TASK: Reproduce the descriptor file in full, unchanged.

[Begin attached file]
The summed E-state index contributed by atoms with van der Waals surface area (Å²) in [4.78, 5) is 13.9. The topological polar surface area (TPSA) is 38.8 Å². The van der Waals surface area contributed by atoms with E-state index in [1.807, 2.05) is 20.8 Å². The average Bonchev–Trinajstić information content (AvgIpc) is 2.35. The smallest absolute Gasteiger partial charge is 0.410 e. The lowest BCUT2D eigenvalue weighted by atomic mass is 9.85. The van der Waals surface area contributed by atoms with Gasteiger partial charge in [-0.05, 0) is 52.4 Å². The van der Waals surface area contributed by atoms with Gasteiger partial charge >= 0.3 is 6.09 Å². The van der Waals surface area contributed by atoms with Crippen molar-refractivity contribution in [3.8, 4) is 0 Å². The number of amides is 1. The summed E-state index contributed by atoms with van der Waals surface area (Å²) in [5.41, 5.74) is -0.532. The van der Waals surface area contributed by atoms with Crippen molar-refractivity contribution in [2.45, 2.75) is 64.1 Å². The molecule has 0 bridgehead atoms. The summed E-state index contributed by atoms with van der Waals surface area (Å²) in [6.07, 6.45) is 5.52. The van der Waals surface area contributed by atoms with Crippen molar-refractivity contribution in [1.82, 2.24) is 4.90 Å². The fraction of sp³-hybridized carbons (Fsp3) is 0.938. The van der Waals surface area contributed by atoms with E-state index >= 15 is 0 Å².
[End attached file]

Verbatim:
The summed E-state index contributed by atoms with van der Waals surface area (Å²) in [4.78, 5) is 13.9. The topological polar surface area (TPSA) is 38.8 Å². The van der Waals surface area contributed by atoms with E-state index in [1.807, 2.05) is 20.8 Å². The average Bonchev–Trinajstić information content (AvgIpc) is 2.35. The smallest absolute Gasteiger partial charge is 0.410 e. The lowest BCUT2D eigenvalue weighted by atomic mass is 9.85. The van der Waals surface area contributed by atoms with Gasteiger partial charge in [-0.05, 0) is 52.4 Å². The van der Waals surface area contributed by atoms with Gasteiger partial charge >= 0.3 is 6.09 Å². The van der Waals surface area contributed by atoms with Crippen molar-refractivity contribution in [3.8, 4) is 0 Å². The number of amides is 1. The summed E-state index contributed by atoms with van der Waals surface area (Å²) in [5.41, 5.74) is -0.532. The van der Waals surface area contributed by atoms with Crippen molar-refractivity contribution in [2.45, 2.75) is 64.1 Å². The molecule has 0 bridgehead atoms. The summed E-state index contributed by atoms with van der Waals surface area (Å²) in [6.07, 6.45) is 5.52. The van der Waals surface area contributed by atoms with Crippen molar-refractivity contribution in [1.82, 2.24) is 4.90 Å². The fraction of sp³-hybridized carbons (Fsp3) is 0.938. The van der Waals surface area contributed by atoms with E-state index >= 15 is 0 Å².